A Conversation with Alethea Root

By Jeff Wood


Alethea Root, Director / Co-Writer / Producer, is making her feature film debut with PART TIME FABULOUS. Root is also in development on MUMBET, the true story of the first African American to win her freedom from slavery nearly 80 years before the Emancipation Proclamation. Root directed Episode 2 of the comedy web series EVIL SHRINK, starring Taylor Negron and Hamish Linklater. She has also directed several short films including UN PETIT JEU, BEAUTIFUL, HILLS LIKE WHITE ELEPHANTS, and a documentary short, CRASHING CARS. Before moving to Los Angeles, Root directed and taught theater in the Berkshires, co-directing Eric Begosian's SUBURBIA with Tony Award winning director Julianne Boyd to expose the dangers of drug abuse in their hometown. She has also tackled such issues as suicide in SENICA'S CHILDREN, rape and abuse in EXTREMETIES, and fun in HUCKELBERRY FINN with Barrington Stage Company.

 

Part Time Fabulous is an interesting mix of documentary, drama, and improv acting. For you, which element of the film stands out more? Why?

I think they each stand out for different reasons. The documentary interviews are very strong and raw and so is the drama. They are both speaking honestly about what it is like to live with clinical depression. It's not every day someone talks about themselves so honestly, and both the documentary and the drama explore that truth in a different way. Jules acts out the drama of living with clinical depression so perfectly, and even though we filmed the interviews after the drama, its uncanny how similar the experience of each person's illness is to the story of Mel.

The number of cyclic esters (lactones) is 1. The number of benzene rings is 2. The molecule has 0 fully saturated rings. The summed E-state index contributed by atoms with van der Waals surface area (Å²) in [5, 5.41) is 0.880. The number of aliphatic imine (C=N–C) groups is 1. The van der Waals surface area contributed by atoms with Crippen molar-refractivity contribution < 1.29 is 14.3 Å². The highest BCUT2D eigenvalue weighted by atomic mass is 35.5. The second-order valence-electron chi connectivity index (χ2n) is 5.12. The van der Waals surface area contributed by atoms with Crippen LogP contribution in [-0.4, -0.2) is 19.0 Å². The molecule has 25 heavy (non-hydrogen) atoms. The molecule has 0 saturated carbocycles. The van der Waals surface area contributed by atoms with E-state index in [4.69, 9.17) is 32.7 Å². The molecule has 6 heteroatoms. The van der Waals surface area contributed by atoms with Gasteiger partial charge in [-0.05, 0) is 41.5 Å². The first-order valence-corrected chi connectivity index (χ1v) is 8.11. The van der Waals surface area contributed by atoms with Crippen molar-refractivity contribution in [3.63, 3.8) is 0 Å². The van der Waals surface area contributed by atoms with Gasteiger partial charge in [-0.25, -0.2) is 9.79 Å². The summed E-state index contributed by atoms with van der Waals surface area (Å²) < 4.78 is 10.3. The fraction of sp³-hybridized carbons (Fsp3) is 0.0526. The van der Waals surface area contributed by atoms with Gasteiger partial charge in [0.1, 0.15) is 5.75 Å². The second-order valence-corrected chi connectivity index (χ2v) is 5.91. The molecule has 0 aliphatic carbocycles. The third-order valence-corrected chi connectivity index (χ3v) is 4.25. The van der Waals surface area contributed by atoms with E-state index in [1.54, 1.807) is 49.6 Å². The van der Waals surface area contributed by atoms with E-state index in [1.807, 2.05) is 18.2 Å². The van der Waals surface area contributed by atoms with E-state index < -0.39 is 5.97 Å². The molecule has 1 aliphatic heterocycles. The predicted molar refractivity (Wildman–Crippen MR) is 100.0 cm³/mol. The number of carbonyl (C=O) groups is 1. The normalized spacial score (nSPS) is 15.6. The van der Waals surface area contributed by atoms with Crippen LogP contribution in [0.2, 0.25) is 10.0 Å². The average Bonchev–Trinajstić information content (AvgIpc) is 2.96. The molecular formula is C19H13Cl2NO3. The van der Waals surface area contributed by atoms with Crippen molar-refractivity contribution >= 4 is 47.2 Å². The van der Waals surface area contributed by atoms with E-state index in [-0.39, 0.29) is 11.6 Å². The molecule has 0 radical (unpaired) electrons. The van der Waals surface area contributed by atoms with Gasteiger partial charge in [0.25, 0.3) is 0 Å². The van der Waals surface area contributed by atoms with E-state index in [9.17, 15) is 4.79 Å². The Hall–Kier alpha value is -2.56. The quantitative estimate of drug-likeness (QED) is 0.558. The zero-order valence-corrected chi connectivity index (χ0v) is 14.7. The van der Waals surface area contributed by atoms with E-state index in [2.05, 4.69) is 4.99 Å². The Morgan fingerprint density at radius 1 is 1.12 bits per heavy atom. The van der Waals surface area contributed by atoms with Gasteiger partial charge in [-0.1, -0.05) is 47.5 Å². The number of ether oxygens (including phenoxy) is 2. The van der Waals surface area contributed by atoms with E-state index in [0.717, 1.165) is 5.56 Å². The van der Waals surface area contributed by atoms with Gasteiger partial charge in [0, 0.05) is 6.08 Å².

How much of this mix of elements was a conscious choice to go in a unique artistic direction and how much was dictated by constraints such as time and budget?

We always set out to create a narrative improv drama which we would be intercut with interviews of people living with clinical depression. Jules had the idea to make a movie like "When Harry Met Sally", the shape of it grew and changed as we wrote the outline for the script, but the intent remained the same.



Assuming the story was filmed on a shoestring budget, do you find that low-budget filmmaking adds to the creative process? Do you find it freeing rather than constraining?